SI Vault
 
All Smiles Again
Sonja Steptoe
May 20, 1991
After a series of personal setbacks, former LPGA siren Laura Baugh's love life and golf game have regained that ultrabright look
Decrease font Decrease font
Enlarge font Enlarge font
May 20, 1991

All Smiles Again

After a series of personal setbacks, former LPGA siren Laura Baugh's love life and golf game have regained that ultrabright look

View CoverRead All Articles View This Issue
1 2 3

Says Baugh, "The publicity was good for me financially and for ladies' golf because sponsors like Colgate [the maker of Ultra Brite] got behind the LPGA tour. But I wish there had been some substance behind it—such as five U.S. Open titles."

Instead, her LPGA file lists 10 runner-up finishes and total earnings of $591,478 in 17 seasons (she was off the tour in 1982 and '88 on maternity leave). Indeed, her first LPGA outing was a harbinger of tournaments to come. She had a two-stroke lead heading into the final round of the 1973 Lady Tara Classic in Marietta, Ga., and was on the brink of becoming the second player to win in her tour debut. But Baugh's game unraveled, and she struggled to a 75, finishing in a tie for second behind Mary Mills.

Baugh didn't always choke, though. Once, after playing the back nine in five-under to get into her first and only playoff—with Hollis Stacy and Judy Rankin in the 1979 Mayflower Classic—she lost on the second extra hole to Stacy when her tee shot wound up in a miserable lie, behind a bunker. On other occasions it was simply a matter of somebody else's playing brilliantly and overtaking her down the stretch. "It was just rotten coincidence that she never won," says Rankin.

Her best effort this year came at the Phar-Mor at Inverrary in February, where she finished third, three shots behind winner Beth Daniel. Playing two groups ahead of the leaders, Baugh had birdie opportunities on the last four holes and converted two of them for a final-round 69. She put her second shot at the 17th hole, a 335-yard par-4, within a foot of the flag. At 18 she sank a 10-foot putt. "Those were the best holes I've played in a long time," says Baugh, who with four top-20 finishes in eight tournaments this year already has won $53,623—more money than she earned in any other season on the tour.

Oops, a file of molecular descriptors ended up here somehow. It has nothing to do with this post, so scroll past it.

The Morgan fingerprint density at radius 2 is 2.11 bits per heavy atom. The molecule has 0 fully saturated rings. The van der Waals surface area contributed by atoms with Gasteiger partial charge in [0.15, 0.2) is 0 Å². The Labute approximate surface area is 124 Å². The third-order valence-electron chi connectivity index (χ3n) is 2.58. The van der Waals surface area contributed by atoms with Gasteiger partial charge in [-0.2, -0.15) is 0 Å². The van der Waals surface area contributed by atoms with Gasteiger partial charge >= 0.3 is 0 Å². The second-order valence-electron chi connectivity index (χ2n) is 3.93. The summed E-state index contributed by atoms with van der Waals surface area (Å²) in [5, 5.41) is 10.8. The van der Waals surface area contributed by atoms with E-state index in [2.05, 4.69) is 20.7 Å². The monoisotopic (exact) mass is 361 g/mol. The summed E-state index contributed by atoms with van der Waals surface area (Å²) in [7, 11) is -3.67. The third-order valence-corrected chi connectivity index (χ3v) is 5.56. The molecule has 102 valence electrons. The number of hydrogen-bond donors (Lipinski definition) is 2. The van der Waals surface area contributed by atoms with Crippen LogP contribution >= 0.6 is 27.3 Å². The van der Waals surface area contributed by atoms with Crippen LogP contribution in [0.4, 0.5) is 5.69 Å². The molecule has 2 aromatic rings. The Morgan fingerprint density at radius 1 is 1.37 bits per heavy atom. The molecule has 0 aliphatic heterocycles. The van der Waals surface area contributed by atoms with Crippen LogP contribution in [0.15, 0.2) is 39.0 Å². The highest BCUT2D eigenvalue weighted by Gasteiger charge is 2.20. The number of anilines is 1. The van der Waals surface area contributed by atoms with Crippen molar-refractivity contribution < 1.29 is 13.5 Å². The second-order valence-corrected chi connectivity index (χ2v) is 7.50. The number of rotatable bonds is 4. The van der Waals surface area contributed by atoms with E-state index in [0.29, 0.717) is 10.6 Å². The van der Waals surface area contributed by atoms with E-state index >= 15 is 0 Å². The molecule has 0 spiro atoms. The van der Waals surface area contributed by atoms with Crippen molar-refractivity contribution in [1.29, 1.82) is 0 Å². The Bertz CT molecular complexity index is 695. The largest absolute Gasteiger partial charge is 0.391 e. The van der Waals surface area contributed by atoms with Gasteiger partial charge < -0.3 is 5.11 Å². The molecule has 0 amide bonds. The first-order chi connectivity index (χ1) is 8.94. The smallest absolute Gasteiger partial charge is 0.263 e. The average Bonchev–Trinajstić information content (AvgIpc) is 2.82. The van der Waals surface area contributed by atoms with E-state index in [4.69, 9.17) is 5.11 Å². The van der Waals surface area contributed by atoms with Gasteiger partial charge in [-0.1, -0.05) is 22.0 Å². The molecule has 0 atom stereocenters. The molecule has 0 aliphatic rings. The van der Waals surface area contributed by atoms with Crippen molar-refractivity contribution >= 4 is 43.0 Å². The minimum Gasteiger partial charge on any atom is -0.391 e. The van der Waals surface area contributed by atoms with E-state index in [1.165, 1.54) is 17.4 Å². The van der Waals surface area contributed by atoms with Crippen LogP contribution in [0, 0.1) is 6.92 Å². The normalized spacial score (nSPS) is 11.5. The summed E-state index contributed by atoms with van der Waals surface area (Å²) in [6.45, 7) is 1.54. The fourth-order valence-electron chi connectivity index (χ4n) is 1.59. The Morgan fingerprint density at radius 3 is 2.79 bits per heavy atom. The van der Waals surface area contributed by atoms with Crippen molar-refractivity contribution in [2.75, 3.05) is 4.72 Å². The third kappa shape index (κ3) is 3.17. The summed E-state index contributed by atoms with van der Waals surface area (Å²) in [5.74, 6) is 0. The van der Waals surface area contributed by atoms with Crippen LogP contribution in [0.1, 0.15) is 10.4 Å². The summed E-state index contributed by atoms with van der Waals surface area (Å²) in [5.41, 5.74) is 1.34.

In the 1980s Baugh's game suffered, due at least in part to upheavals in her personal life. Her first marriage—in December 1979 to teaching pro Wayne Dent—lasted little more than a month. She married PGA Tour player Bobby Cole in 1980, divorced him after five years and then remarried him two years ago. They have three children: Chelsea, 8; Eric James, nearly 3; and Haley, 1.

In the last few years, Baugh worked on her game with a lot of help from Cole, and by the end of last season she had whittled her scoring average to a career-low 72.6, nearly two shots better than her rookie-year average and almost three shots below her average from as recently as 1987. "Having a happy life with Bobby has settled her down and helped her game," says LPGA Hall of Famer JoAnne Carner.

As Alcott notes, Baugh was always good around the green. But now, though her drives still land at least 20 yards behind those of the tour's longest hitters, she is striking the ball better. "Bobby helped me simplify my swing, and now it is more consistent—even when I'm nervous," she says.

Cole, 43, describes his wife as a "more mature and more proficient golfer." The only thing she needs, he says, is a little more weight on her 5'4½" frame. Baugh's weight, which she says is 115 pounds, is a subject of concern among some of her fellow pros and LPGA tour watchers. They believe she may suffer from anorexia or bulimia. Baugh says such speculation began after the failure of her first marriage with Cole. "I was very upset about the divorce," Baugh says. "I definitely didn't eat enough, and I got real skinny." Now happily reunited with her husband, she says she eats "tons of food" but burns off the calories during her daily aerobic workouts.

"I'm all for being bigger, but for me to be bigger and in shape takes a lot of work," she says. "It's just easier to be in shape if you're lighter. And I don't want to be just heavy. It's a bit of an ego trip for me, and it's one of the dilemmas I have."

Carner says Baugh could improve her game if she just played with more intensity. "You have to reach a point where you say, 'This is my tournament, and I'm going to win it,' " Carner says. "I don't think Laura's ever had that kind of grittiness."

Continue Story
1 2 3